Bobby Fischer Against The World: Why is it that, when famous people lose it, they often pull to the right? From Bardot and Bowie to Mel Gibson and Mark Bosnich (Hitler salutes will never play well at White Hart Lane), it seems that, no sooner does a celeb leave the straight and narrow, than they immediately start doing things that only Joseph Goebbels could possibly approve of.
Bobby Fischer was one such tragic soul. The chess equivalent of Don Bradman, Fischer staged a series of matches against the Russian grandmaster Boris Spassky in 1972 that grabbed the American public’s attention in much the same way as the Rumble In The Jungle. With Fischer victorious, he appeared destined for a life in the spotlight. But as the latest documentary from Dogwoof Pictures demonstrates, Fischer - who wasn't too tightly wrapped in the first place - would opt for a secluded existence, only re-entering public life to blame the Jews for... well, pretty much everything, really.
Every bit as riveting as Dogwoof’s Client 9, which we covered a few weeks ago, Bobby Fischer Against The World is both a fine study of an unusual sporting event and a timely cautionary tale about the perils of fame. A magnificent mental athlete, you'd have thought Fischer stood a better chance than most of surviving success. If he could be corrupted, what odds the next X Factor winner going five years before they fall under the Fuhrer's spell?
Face To Face: We have Eureka Video to thank for bringing Face To Face (aka Faccia A Faccia) to the attention of the wider world. One of the few Spaghetti Westerns to rival the oddness of Django Kill, Sergio Sollima's picture stars genre favourite Gian Maria Volonté (the Dollars movies) as a Boston professor who heads out west for the good of his health. Riddled with TB, a la Doc Holliday, Volonté's looking for the peaceful life, so it's a shame he runs into Tomas Milian playing the marvellously-monikered Solomon 'Beauregard' Bennet, an outlaw who seems to be under the influence of the Allman Brothers.
Hippie gunslingers, lengthy (bordering on interminable) commune sequences and a 'hero' on the brink of permanent collapse - Face To Face is no ordinary oater. And nor is it to be mistaken for the Ingmar Bergman film of the same name. When the film screened on Moviedrome in the late ‘80s, Alex Cox described it as "a really entertaining and intriguing film". Given the debt it owes both to the surrealist novels of Jorge Luis Borges and classic Spaghettis such as The Great Silence, we couldn't agree more with the man behind Repo Man.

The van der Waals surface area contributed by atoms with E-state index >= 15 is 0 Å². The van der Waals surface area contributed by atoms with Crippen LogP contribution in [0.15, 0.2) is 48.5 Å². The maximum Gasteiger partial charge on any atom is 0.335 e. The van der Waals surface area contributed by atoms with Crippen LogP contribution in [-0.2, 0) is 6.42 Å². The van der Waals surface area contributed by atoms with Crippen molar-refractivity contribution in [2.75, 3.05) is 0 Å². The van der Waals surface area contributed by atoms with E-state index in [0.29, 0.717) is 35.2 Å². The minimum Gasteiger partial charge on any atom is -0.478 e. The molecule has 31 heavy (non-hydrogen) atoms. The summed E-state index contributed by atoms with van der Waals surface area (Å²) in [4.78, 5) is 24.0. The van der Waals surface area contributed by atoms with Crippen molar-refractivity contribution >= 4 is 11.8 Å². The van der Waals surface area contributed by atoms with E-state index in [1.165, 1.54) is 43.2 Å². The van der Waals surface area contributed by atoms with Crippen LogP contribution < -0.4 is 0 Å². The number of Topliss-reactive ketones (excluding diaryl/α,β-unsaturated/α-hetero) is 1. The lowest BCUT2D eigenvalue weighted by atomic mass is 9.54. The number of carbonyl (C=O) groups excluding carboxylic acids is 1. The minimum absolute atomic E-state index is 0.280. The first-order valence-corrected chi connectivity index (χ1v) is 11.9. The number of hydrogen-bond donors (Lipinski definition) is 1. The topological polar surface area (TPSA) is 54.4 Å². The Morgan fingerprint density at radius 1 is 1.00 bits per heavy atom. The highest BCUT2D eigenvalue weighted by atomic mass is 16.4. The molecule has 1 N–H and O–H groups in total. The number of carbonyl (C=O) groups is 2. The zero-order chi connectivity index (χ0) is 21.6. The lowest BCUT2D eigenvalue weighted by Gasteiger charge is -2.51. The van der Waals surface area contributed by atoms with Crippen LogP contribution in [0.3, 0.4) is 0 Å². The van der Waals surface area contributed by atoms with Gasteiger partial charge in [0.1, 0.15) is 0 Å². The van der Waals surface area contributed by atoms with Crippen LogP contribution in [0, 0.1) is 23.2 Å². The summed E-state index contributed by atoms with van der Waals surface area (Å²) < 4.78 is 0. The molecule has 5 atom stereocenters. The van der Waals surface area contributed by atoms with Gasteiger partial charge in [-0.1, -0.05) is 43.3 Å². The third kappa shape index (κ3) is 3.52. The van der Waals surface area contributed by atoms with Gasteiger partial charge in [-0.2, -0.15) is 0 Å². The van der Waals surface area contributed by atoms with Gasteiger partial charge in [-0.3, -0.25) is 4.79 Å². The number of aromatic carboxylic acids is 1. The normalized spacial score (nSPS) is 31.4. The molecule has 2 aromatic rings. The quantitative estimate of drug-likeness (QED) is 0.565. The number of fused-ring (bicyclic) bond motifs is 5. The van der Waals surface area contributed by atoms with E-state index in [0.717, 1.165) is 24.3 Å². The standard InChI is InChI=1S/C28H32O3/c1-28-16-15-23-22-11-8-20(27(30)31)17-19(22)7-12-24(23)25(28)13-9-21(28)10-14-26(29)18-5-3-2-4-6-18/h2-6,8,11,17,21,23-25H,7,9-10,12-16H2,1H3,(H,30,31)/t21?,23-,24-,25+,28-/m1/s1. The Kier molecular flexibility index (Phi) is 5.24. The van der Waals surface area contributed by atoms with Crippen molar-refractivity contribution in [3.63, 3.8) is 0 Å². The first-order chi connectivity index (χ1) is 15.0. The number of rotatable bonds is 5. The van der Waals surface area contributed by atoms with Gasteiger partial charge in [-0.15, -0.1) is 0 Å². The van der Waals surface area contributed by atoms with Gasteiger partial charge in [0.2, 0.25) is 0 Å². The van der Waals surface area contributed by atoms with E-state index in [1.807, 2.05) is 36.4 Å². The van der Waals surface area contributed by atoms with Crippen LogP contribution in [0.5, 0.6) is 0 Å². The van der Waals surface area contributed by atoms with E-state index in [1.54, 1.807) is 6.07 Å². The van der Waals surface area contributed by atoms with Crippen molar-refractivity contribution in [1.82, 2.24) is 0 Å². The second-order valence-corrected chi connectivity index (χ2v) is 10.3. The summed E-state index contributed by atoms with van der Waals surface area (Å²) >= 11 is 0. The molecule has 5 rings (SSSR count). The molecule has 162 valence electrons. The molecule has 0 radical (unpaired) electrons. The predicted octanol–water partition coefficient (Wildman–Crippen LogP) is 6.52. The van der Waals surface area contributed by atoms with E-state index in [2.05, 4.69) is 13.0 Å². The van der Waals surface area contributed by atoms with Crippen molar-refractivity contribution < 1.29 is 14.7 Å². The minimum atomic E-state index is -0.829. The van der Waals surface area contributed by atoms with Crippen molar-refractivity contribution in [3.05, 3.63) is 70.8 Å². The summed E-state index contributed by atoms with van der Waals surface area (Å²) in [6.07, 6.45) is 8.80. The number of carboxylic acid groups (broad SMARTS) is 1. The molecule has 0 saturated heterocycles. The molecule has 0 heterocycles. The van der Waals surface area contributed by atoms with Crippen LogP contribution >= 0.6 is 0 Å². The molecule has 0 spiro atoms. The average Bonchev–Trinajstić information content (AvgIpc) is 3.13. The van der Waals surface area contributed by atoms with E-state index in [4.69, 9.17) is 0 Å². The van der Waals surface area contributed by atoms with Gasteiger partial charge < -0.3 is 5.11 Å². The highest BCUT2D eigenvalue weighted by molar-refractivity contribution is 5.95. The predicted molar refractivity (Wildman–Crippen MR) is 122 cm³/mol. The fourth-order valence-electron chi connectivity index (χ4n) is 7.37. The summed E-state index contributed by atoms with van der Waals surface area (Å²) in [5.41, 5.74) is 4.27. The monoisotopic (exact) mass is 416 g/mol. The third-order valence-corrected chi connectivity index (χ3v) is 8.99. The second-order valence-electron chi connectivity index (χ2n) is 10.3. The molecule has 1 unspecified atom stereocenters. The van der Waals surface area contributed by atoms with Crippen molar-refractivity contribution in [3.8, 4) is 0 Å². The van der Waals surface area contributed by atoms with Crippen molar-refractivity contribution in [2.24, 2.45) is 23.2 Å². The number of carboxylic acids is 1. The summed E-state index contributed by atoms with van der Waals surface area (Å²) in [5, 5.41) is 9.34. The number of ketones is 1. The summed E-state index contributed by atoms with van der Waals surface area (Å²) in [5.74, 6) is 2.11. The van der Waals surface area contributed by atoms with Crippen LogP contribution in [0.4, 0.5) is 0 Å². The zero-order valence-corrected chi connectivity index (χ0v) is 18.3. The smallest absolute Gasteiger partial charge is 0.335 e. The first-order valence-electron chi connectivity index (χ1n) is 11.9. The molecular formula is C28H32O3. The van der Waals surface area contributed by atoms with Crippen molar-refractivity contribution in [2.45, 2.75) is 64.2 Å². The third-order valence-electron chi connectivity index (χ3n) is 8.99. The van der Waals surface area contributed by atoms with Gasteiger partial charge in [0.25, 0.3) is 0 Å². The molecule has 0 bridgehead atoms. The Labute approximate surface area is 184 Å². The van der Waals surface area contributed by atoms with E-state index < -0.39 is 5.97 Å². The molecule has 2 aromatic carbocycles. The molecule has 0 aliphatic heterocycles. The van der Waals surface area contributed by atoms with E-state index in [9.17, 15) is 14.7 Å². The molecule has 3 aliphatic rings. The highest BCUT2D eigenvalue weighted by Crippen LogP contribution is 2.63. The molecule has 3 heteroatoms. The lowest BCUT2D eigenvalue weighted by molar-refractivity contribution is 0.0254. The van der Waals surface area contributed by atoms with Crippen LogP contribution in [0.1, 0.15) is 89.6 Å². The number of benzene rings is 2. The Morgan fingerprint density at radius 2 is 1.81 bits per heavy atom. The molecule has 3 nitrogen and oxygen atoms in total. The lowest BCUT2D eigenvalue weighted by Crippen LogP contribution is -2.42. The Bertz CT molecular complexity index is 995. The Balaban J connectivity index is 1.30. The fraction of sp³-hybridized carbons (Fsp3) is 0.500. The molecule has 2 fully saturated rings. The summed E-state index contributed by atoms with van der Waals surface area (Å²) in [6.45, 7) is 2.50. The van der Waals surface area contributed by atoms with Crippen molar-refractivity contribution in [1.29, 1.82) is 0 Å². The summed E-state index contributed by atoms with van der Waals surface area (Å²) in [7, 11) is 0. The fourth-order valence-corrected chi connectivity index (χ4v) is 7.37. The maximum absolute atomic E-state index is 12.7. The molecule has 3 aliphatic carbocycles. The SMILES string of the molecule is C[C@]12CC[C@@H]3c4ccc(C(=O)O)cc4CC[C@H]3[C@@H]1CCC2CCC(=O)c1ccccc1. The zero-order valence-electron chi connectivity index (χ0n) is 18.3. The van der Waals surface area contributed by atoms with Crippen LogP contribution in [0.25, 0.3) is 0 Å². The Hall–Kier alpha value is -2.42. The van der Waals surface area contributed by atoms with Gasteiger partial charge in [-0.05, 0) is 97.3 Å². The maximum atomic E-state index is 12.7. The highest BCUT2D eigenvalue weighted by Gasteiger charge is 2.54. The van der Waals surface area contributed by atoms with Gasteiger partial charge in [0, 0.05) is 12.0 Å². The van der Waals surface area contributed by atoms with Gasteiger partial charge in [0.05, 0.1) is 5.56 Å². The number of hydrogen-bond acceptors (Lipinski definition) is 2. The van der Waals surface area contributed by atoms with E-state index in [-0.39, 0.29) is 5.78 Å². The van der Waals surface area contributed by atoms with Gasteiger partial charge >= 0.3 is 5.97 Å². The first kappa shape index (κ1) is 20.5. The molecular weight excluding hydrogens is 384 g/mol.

Blue Thunder (showing on Saturday 30 July at 5pm on Channel 5): John Badham's Blue Thunder was conceived along similar lines to Taxi Driver. Keen to make a film about post-traumatic stress disorder, Badham and writers Don Jakoby and Dan O'Bannon saw Roy Scheider's Frank Murphy as the aerial equivalent of Travis Bickle. Unfortunately, the studio got cold feet and so Badham - best known for Saturday Night Fever and the Stakeout films - was obliged to make a more family-oriented movie.
While it's more lightweight than it might have been, Blue Thunder remains a highly watchable film. As ace helicopter pilot, Scheider is as stoic and restrained as he is in all his best films. And while Malcolm McDowell's turn as the bad guy of the piece is pretty hammy, it's made palatable by a healthy side-order of relish.
Blue Thunder also features a supporting turn from the greatest character actor of his or anyone else's generation, Warren Oates. Sam Peckinpah's actor of choice, Oates's list of important films is incredibly long. The Wild Bunch, Ride The High Country, Bring Me The Head Of Alfredo Garcia, Badlands, In The Heat Of The Night, Two-Lane Blacktop - name a great movie from the '60s and '70s and the odds are it starred Warren Oates.
In Blue Thunder, our man plays Scheider's boss. It's not the biggest of roles but the guy with the thin moustache and the broad smile makes it his own. "Working with Warren Oates was the great thrill of my professional life," Malcolm McDowell would later say - praise indeed from someone who acted for both Stanley Kubrick and Lindsay Anderson.
Oh, and one final thing for cult TV fans living in and around London. The British Film Institute is hosting an event on the evening of August 2 dedicated to Lost In Space creator Irwin Allen. Fantastic Television: Weird Worlds Of Irwin Allen kicks off at 6.20pm. Given that Mr Allen also produced Voyage To The Bottom Of The Sea, Land Of The Giants and The Time Tunnel, the night's sure to prove a hit with Comic Book Guy's everywhere.
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